I’m Gonna Get You Socca!

September 16, 2013 | By | COMMENTS

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It’s time to admit that my love affair with chickpeas has gone too far. Not only did I post about making a big pot of chickpeas a week ago, and also a salad of roasted beets, carrots and chickpeas that week, I already have another chickpea dish to blog about coming up–one with tomatoes, basil and zucchini. I need to be stopped. But what’s this I see at my local fancy supermarket? A bag of chickpea flour? Chickpea FLOUR? Oh my, I think I need to buy this. I think I need to make something with this. CHICKPEA FLOUR. I’m sold.

Here’s said bag:

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Oh imagine the possibilities!

Actually, I couldn’t really imagine any possibilities for chickpea flour so I did some Googling and came across David Lebovitz’s recipe for socca. I once did a post called “Socca” and it wasn’t this thing at all; my socca was an Italian beef, cabbage and potato casserole. This socca–David’s socca–is the much more famous socca, a chickpea pancake that’s a signature street food in Nice.

Here’s how easy it is. In a bowl, whisk together 1 cup chickpea flour (you can find it at Whole Foods), 3/4 teaspoon sea salt, 1/8 teaspoon ground cumin (I used more than that; like 1/2 teaspoon):

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Now add 1 cup plus 2 tablespoons water AND 2 1/2 tablespoons olive oil and mix it all together:

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Cover with plastic wrap and wait two hours. If you can’t wait two hours, wait one hour. If you can’t wait one hour, wait 30 minutes. But 2 hours is ideal.

When you’re ready to make your socca, grease a cast iron skillet with olive oil…

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…turn on the broiler, and stick that skillet underneath with the door closed. Meanwhile, pour your socca batter into a measuring cup.

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When your cast iron skillet is good and hot, carefully pour in a thin layer of the batter just to coat the bottom.

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Stick back under the broiler and cook for 3 to 4 minutes, checking every so often. You want it deep, dark golden brown on top and almost burned around the edges. See?

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At that point, take it out of the oven and use an offset spatula to detach it from the hot pan. Lift on to a cutting board and sprinkle with lots of salt and drizzle with a little olive oil. (You can see that at the top of this post.) That’s your socca.

What does it taste like? It tastes like a warm cracker that’s super crispy on top (think: thin-crust pizza) and soft on the bottom; the fact that it’s made of chickpeas, though, makes it feel more virtuous than a flour-based cracker. You can count is as protein, if you’d like…I certainly did. Since I made this in the morning, I served it with eggs and an arugula salad: the socca’s great for dipping into the yolk.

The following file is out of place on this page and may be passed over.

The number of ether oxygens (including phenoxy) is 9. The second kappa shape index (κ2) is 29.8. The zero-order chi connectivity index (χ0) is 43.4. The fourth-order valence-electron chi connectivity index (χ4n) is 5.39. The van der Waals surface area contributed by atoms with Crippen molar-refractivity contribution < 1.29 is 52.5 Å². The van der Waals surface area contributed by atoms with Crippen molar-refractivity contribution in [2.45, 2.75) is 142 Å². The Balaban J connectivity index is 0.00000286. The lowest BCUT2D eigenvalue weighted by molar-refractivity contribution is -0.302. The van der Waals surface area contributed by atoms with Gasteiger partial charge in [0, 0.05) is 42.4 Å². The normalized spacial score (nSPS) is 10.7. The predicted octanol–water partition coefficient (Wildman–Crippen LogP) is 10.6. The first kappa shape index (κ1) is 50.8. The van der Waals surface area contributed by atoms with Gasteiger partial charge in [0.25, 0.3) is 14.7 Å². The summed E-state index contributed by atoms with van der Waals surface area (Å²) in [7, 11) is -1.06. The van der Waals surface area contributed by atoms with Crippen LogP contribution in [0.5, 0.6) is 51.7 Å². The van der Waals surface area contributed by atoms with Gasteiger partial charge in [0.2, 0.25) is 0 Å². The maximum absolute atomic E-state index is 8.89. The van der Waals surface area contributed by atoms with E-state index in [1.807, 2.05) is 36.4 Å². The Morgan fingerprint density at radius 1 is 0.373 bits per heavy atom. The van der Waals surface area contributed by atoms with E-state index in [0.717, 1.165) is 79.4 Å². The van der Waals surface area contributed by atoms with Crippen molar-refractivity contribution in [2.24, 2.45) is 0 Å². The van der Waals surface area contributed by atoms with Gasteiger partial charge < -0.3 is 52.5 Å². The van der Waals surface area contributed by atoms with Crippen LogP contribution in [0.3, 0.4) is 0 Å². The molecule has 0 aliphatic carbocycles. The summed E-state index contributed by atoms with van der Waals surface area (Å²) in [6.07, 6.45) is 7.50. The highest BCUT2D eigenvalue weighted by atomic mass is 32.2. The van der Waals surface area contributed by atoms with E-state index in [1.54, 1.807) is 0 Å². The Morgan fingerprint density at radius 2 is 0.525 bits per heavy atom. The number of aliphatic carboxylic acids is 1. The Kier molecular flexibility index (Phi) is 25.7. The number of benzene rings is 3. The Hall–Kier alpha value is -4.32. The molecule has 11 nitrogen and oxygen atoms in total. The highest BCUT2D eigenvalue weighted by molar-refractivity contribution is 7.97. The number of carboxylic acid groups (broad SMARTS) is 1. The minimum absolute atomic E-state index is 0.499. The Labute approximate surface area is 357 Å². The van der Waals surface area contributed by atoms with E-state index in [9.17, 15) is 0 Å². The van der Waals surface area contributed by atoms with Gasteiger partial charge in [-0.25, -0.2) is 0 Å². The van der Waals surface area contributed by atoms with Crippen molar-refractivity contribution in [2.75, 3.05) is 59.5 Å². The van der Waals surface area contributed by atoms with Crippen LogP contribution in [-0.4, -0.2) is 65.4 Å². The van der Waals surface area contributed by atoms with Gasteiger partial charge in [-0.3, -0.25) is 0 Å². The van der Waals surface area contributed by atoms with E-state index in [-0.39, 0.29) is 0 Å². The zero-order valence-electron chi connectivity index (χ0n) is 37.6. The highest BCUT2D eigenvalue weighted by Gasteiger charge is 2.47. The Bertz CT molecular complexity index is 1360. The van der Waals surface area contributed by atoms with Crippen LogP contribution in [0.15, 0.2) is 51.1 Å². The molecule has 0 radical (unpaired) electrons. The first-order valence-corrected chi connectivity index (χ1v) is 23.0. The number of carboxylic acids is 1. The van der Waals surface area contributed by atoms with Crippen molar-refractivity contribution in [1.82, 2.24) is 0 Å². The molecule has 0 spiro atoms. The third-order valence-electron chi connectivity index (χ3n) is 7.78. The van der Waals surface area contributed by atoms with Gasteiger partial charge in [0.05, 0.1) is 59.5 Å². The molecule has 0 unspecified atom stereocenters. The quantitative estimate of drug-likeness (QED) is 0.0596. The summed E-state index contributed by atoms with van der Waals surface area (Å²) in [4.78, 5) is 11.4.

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There you are, then, my latest chickpea obsession. Socca. Next up: a chickpea dinner with socca on the side. I TOLD YOU I’M OBSESSED.

Tags: , , ,

Categories: Bread and Pizza, Recipes

  • Amy

    If you have chick pea flour left over, I highly recommend David Lebovitz’s recipe for Panisses – basically fries made of chick pea flour (also on his website.) Seriously delicious sprinkled with coarse sea salt, with a glass or 3 of cold rose. Easy too – pan fried, no vats of boiling oil involved.

  • limric

    Recently made zucchini pancakes with chickpea flour! A great invention.

  • jlix

    I make this every sunday BUT: I slice up onions and sauté them in the oil, along with a small handful of rosemary (no cumin) plus a lot of freshly ground pepper. I pour all the batter into the skillet at once and sprinkle some olives, cut up tomatoes– whatever I have that looks good. Finally a good handful of freshly grated parmesan if I feel cheesy. 400 degrees for 45 minutes.

  • Nina

    You can use it a lot in Indian food too. The appetizer section in “660 Curries,” my current favorite Indian cookbook, calls for it a lot– as a pakora batter, or pancake form, or as a curry-thickener. (One note about 660 Curries though– start by using half the salt he calls for, for real).

  • Mark Walley

    I like your blog partly because your influences are so American. I use chickpea flour all the time because it’s huge in Indian cooking and indian cooking is huge in the UK where I live. But I’d never thought to use it like this. Totally am going to do this at some point.

  • http://www.thousandstorykitchen.com/ MC@TSK

    Cool- and this title takes me back to watching that movie in college a lot…remember it?

  • Thuy
  • Lea-Laetitia

    My family comes from this region in France and I must say this morning (I live in NYC) I shed a tear at work while reading your post… so thank you !! and thanks for the recipe of course…
    On the streets of Nice I usually have it with LOTS of pepper and fried fish (the tiny ones, you are supposed to eat the whole thing… ).

  • Erin Lyall

    Nice… I love Nice. And a warm hunk of socca in a paper wrapper, salty and peppery and burned on the edges. This looks awesome. I’m doing it.

  • Suzanne in Austin TX
  • your mom

    I am never going to let my kids eat this it sucks